A bigger question is: Should he become a nationally known author, what will that ultimately accomplish? If he sells some books in Idaho, what good will it do him? Also, legally, if he could be considered to be offering investment advice when he gives speeches or does radio shows, he must be sure he's registered in the state where that advice will be received. What if the radio program has listeners in all 50 states? He would need to get licensed in all 50 states.

What is his reason for writing the book? If he wants to get the message out there about his practice, then he should give the book away. I think he should look on it as an expensive calling card. For example, he needs to ask his clients for referrals, and then send a copy of the book to those people. He could give most of the proceeds from any book that he sells to local charities, and publicize the fact that he's doing so. Those charities could also display the book at fundraisers and other events, which would help to build name recognition.

If he's going to seek publicity then he should submit articles to local or regional business papers that target the area from which he draws clients. If calls come from Idaho, he should say no. Seeking out coverage in the local press would get him out there as an established author, and turn him into a regional expert. He'll be the person local TV stations will call when they need a quote.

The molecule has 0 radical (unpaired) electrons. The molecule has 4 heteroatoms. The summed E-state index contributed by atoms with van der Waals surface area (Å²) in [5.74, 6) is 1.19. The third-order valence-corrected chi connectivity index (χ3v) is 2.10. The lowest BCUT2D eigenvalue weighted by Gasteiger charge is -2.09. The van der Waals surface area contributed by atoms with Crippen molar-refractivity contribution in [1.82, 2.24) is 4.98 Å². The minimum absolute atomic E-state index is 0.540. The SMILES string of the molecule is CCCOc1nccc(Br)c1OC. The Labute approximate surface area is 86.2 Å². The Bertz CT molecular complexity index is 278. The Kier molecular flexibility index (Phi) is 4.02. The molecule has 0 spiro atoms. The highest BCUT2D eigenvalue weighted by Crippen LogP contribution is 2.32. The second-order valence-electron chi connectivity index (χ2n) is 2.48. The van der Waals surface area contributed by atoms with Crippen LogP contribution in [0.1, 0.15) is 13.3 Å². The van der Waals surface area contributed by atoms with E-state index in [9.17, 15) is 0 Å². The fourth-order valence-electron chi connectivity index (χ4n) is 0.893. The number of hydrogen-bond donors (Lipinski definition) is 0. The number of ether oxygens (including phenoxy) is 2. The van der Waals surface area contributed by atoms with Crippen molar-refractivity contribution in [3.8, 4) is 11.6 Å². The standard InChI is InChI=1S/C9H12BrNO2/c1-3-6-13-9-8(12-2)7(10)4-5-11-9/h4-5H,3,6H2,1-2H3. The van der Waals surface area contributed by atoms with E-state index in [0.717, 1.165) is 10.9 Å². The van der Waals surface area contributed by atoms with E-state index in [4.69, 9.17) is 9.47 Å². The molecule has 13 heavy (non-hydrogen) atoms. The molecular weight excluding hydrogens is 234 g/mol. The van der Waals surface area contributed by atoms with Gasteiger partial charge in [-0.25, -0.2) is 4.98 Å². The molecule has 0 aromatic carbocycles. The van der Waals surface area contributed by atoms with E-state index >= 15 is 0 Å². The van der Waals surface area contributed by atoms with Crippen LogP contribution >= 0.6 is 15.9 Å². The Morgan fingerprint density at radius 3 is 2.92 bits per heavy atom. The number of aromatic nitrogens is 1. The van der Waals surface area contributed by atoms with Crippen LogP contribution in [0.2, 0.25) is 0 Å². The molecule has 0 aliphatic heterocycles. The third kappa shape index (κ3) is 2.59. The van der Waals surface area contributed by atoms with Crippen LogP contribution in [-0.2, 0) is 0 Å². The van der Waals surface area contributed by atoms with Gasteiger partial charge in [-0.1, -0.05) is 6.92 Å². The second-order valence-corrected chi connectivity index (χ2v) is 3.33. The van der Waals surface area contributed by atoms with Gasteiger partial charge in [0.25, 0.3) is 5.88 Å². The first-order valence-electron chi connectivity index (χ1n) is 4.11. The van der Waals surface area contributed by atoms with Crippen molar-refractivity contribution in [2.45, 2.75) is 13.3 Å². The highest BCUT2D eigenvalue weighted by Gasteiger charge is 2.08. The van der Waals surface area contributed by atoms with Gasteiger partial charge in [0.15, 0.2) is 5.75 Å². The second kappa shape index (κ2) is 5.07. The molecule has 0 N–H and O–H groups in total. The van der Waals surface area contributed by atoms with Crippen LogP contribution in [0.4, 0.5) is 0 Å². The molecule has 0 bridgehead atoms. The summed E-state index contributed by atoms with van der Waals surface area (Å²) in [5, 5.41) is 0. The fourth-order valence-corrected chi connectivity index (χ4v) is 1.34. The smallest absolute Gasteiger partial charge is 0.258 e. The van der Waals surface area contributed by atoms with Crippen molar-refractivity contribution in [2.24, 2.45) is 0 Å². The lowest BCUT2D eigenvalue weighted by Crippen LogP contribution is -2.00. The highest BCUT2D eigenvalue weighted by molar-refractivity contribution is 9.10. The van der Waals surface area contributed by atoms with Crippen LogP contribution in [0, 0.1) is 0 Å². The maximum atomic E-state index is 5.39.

Philip Palaveev

What is the most positive use of his time? The answer to that question lies in an understanding of what, exactly, his goals are. If he's trying to build the most profitable advisory practice possible, then he needs to spend his time in a way that achieves that objective. On the other hand, he should follow a different path if he's trying to balance a childhood dream to publish with the requirements of running a large business. What may be best for the man who wants to build a larger professional practice may not be best for the man who is most concerned with achieving his childhood dream.

I think the book can be very useful in marketing and creating demand for his practice. Giving away copies to clients is not a bad idea. But in my experience with advisors who publish books, establishing a national reputation does not necessarily help the practice. In fact, I can't think of any advisor whose business has benefited from writing a book. Works of this kind tend to generate interest from a mass-market customer, while most advisors want to attract more upscale clients. Also, if you look at practices built around radio shows and books, they work with consumers of every size.